The 2008 Subaru WRX is the U.S. pistonhead's cheap thrills with no frills poster child. Meanwhile, the Impreza. Yes, I know: a Subaru without a turbo is like a Mercedes without automatic climate control, but hey, normal people drive cars too. When you move away from turbo-nutter wastegate wonderland, the word “thrills” takes on a different meaning. Or does it? Sans blower, does the new entry level Impreza have what it takes to tickle the fancy of a wider audience?
Posts By: Megan Benoit
The Subaru Legacy GT, Infiniti G35 and Acura TSX are paid-in-full members of the practical power automotive niche. They cater to financially responsible enthusiasts who want their reliability served with a supersized side of hoon and a la carte cog-swapping. Although Honda’s new Accord V-6 packs a 268-horsepower punch, the four-door’s a pedal short in the row-your-own department. Fortunately, the Accord EX-L coupe boasts a six-speed manual transmission. So is the EX-L a category killer or just another vanilla thrilla?
The Newspaper reports that the National Highway Transportation Safety Agency (NHTSA) is using federal gas tax revenue to fund competitions to see which police departments can write the most speeding tickets. The National Law Enforcement Challenge, as it's called, rewards speeding ticket-happy police departments with federally-funded tricked-out "pursuit vehicles," like the ever popular Hemi-fied Charger. To earn maximum points, the po-po must have a zero-tolerance (i.e. no warning) anti-speeding policy in place. NHTSA argues that writing more tickets promotes safer driving, but the statistics beg to differ. Traffic fatalities in one participating state, South Carolina, are up for the year. While some departments are attempting to use positive reinforcement to reward good behavior, increased fines (and subsequent revenues) appear to be the order of the day. And the list of winners' "creative" ticketing is downright scary.
BusinessGreen reports that Ricardo, Land Rover, mapmaker Ordnance Survey, mobile giant Orange and the UK's Transport Research Laboratory have banded together to develop the "rCube control system." In theory, the bolt-in computer will combine the [now] familiar real time traffic data with automatic control over a hybrid's engine, batteries, throttle and brakes. Say what? "If you are approaching a junction or a traffic jam and have to stop, the control system will optimise the deceleration to limit how hard you have to break and maximise the amount of energy that is captured and used to recharge the battery," explains Tom Robinson, senior product group manager for control and electronics at Ricardo. "It means that you get a smoother ride and lower emissions." The scarily-named "Sentience project" promises a prototype rCube-equipped Ford Escape Hybrid by the summer. So… what's hybridless lame duck Land Rover got to do with any of this? And why can't they just teach people to go easy on the gas and the brakes?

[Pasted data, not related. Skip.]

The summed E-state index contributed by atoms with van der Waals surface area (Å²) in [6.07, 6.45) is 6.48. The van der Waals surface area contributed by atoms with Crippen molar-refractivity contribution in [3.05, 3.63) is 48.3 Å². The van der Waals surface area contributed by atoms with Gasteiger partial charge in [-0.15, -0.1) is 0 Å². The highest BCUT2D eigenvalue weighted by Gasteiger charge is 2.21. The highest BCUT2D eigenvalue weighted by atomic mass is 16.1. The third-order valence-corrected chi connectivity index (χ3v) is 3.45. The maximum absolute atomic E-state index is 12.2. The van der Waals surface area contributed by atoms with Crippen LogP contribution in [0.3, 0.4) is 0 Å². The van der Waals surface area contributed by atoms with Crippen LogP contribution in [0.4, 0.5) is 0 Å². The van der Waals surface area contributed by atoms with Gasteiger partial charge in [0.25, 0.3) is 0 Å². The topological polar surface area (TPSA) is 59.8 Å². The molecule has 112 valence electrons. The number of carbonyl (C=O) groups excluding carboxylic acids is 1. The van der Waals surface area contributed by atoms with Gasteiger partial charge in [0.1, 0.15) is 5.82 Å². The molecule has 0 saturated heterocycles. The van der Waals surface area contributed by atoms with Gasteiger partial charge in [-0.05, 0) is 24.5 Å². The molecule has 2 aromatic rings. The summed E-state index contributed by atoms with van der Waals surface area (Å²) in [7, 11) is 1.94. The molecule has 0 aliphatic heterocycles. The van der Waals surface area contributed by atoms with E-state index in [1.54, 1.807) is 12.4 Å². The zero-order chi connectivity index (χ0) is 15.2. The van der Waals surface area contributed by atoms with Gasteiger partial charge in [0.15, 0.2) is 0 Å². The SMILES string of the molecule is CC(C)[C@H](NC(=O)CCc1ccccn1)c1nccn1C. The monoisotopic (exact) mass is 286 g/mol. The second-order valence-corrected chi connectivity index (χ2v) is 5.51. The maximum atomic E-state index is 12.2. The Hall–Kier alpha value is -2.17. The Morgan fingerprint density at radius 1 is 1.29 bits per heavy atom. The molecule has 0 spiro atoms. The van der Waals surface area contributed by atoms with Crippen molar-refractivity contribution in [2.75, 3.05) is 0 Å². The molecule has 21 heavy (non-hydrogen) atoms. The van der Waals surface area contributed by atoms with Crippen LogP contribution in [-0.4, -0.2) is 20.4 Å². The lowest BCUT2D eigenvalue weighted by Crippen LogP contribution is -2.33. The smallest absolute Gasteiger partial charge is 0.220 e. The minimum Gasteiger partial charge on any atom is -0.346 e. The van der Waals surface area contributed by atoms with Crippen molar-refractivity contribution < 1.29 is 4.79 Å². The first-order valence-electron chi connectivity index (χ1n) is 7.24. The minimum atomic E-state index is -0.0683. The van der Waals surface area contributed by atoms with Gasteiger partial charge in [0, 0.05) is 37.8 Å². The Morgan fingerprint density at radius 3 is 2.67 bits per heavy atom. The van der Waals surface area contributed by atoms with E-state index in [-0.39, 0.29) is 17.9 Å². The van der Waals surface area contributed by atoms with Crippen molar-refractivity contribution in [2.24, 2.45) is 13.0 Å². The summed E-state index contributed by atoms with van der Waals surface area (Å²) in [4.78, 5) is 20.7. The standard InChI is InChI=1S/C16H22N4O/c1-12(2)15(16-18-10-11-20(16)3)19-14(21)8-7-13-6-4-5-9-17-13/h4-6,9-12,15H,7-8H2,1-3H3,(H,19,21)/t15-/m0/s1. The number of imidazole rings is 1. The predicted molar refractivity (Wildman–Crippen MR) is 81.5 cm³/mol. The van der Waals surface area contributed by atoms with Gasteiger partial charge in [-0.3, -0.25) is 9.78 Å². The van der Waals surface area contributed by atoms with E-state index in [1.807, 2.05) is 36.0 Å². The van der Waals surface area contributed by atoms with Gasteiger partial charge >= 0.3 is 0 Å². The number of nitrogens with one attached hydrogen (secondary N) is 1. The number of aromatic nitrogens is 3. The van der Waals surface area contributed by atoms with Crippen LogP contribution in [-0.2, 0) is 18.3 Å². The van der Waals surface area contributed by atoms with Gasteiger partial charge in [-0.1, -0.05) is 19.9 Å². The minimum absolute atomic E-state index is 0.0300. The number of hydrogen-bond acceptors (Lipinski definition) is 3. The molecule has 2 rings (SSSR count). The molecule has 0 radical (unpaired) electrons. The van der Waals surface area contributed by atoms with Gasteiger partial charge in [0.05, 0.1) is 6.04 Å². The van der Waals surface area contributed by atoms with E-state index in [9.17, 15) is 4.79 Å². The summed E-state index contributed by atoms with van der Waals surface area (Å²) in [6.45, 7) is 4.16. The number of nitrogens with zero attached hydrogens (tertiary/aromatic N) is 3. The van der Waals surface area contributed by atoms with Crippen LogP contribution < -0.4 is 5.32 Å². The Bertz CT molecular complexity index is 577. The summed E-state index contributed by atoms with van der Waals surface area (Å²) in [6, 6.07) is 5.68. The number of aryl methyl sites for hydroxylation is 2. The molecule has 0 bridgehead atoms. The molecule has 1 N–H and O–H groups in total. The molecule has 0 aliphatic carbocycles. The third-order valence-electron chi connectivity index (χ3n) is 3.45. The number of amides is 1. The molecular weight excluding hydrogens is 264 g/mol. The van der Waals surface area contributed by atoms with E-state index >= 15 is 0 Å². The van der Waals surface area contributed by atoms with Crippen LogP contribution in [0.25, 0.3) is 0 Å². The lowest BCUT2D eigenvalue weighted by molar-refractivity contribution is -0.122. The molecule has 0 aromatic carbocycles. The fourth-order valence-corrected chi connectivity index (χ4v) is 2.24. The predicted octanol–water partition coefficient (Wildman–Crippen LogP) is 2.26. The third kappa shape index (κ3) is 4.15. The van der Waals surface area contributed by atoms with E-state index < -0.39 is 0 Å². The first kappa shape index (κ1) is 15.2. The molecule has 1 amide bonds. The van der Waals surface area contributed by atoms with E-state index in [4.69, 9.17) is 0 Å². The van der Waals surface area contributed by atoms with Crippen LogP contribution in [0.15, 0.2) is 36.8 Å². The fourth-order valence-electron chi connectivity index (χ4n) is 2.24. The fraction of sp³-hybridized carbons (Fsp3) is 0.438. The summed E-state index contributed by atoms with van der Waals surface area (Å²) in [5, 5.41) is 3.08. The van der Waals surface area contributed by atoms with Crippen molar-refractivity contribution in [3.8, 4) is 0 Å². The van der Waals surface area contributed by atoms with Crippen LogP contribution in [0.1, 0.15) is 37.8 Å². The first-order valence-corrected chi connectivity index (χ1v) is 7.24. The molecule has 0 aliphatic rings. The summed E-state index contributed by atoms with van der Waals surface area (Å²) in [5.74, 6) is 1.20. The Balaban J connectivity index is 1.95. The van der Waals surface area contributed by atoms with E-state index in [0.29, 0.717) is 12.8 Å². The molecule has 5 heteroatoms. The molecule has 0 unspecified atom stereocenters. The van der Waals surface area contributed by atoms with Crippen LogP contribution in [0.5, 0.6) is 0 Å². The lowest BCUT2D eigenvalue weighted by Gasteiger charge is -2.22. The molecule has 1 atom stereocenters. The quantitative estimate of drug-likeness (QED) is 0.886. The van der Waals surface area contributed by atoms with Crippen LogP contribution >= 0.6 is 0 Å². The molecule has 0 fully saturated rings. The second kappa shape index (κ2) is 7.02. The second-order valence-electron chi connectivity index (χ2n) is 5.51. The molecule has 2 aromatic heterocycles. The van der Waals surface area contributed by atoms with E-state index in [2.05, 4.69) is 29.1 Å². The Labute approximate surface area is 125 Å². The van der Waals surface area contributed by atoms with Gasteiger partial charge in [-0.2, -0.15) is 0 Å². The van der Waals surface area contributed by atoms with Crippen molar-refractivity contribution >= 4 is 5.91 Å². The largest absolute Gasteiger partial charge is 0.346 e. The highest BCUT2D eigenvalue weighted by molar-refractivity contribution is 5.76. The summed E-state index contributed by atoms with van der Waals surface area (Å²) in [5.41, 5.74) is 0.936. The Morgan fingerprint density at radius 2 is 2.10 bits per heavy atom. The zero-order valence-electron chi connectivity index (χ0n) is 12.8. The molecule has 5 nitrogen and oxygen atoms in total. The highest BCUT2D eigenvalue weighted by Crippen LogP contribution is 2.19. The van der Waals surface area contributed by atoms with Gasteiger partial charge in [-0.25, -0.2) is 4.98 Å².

Setting aside our usual "show me the infrastructure" hydrogen economy skepticism for a moment, it looks like we may have a winner! The AFP (via Yahoo News) is reporting that University of Pennsylvania researchers have discovered a way to generate hydrogen that produces more hydrogen energy than the process consumes in electrical energy. [NB: for those of you wishing to cite basic laws of thermodynamics, electrical energy is not the only source of energy in the process.] Poor efficiency rates and low yields have led many alt. energy experts to consider hydrogen an also-ran even before it technically ran. Apparently, adding aetic acid to the production process allows scientists to produce hydrogen at 99% of the theoretical maximum yield. Theoretically, that's more than enough efficiency to make hydrogen a viable energy source. Even better, aetic acid is a common byproduct of glucose fermentation, which is typically discarded. Isn't it wonderful when a plan comes together? Expect tons of complaining from flyover, er, corn land, and much rejoicing from grocery aisles as the price of beef and dairy go backdown to reasonable levels. That is, if this isn't a bunch of hot (cold?) air.
What Car? [via The Daily Record] says premium petrol is a rip-off, providing neither extra power nor superior gas mileage. The UK consumer magazine paid a lab to test various premium grades against their lowly counterparts. The lab concluded that premium petrol purchasers may eke out a few more miles to the gallon, but the cost (up to 30p more per gallon) outweighs the benefit. In specific, they claim that Shell's V-Power petrol couldn't quite match the mileage provided by regular: 22.9mpg to 23mpg (which is well within the margin of error). The article fails to mention that certain car manufacturers require premium unleaded for a reason; the knock sensor will smooth things over, but you'll get pitiful gas mileage and probably damage your engine over the long run.